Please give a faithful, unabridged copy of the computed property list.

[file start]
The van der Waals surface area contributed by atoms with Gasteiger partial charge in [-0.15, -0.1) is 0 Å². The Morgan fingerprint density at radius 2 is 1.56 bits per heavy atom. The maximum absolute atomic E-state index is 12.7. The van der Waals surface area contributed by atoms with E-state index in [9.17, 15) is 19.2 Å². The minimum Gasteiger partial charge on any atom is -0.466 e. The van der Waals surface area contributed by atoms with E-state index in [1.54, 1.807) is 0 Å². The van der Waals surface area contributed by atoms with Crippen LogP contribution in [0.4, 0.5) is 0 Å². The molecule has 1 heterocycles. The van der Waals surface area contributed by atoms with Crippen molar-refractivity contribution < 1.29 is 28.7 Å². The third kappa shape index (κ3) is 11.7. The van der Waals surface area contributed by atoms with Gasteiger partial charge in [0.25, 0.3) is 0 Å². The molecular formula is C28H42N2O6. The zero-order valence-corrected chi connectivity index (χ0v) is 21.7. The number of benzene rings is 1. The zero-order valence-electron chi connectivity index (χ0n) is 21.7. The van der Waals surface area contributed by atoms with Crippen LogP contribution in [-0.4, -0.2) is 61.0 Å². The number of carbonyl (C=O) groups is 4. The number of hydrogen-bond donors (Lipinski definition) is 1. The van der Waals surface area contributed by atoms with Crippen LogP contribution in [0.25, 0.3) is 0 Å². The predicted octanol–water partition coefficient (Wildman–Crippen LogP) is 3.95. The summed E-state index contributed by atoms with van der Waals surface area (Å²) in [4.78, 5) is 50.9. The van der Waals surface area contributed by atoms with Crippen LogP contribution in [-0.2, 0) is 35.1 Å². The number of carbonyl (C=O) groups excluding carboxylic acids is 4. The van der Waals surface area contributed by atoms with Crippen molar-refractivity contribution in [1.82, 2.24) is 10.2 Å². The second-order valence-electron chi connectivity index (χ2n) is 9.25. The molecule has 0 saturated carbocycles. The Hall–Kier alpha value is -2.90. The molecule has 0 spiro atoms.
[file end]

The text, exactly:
The van der Waals surface area contributed by atoms with Gasteiger partial charge in [-0.15, -0.1) is 0 Å². The Morgan fingerprint density at radius 2 is 1.56 bits per heavy atom. The maximum absolute atomic E-state index is 12.7. The van der Waals surface area contributed by atoms with E-state index in [9.17, 15) is 19.2 Å². The minimum Gasteiger partial charge on any atom is -0.466 e. The van der Waals surface area contributed by atoms with E-state index in [1.54, 1.807) is 0 Å². The van der Waals surface area contributed by atoms with Crippen LogP contribution in [0.4, 0.5) is 0 Å². The molecule has 1 heterocycles. The van der Waals surface area contributed by atoms with Crippen molar-refractivity contribution < 1.29 is 28.7 Å². The third kappa shape index (κ3) is 11.7. The van der Waals surface area contributed by atoms with Gasteiger partial charge in [0.25, 0.3) is 0 Å². The molecular formula is C28H42N2O6. The zero-order valence-corrected chi connectivity index (χ0v) is 21.7. The number of benzene rings is 1. The zero-order valence-electron chi connectivity index (χ0n) is 21.7. The van der Waals surface area contributed by atoms with Crippen LogP contribution in [-0.4, -0.2) is 61.0 Å². The number of carbonyl (C=O) groups is 4. The number of hydrogen-bond donors (Lipinski definition) is 1. The van der Waals surface area contributed by atoms with Crippen LogP contribution in [0.25, 0.3) is 0 Å². The predicted octanol–water partition coefficient (Wildman–Crippen LogP) is 3.95. The summed E-state index contributed by atoms with van der Waals surface area (Å²) in [4.78, 5) is 50.9. The van der Waals surface area contributed by atoms with Crippen LogP contribution in [-0.2, 0) is 35.1 Å². The number of carbonyl (C=O) groups excluding carboxylic acids is 4. The van der Waals surface area contributed by atoms with Crippen molar-refractivity contribution in [1.82, 2.24) is 10.2 Å². The second-order valence-electron chi connectivity index (χ2n) is 9.25. The molecule has 0 saturated carbocycles. The Hall–Kier alpha value is -2.90. The molecule has 0 spiro atoms.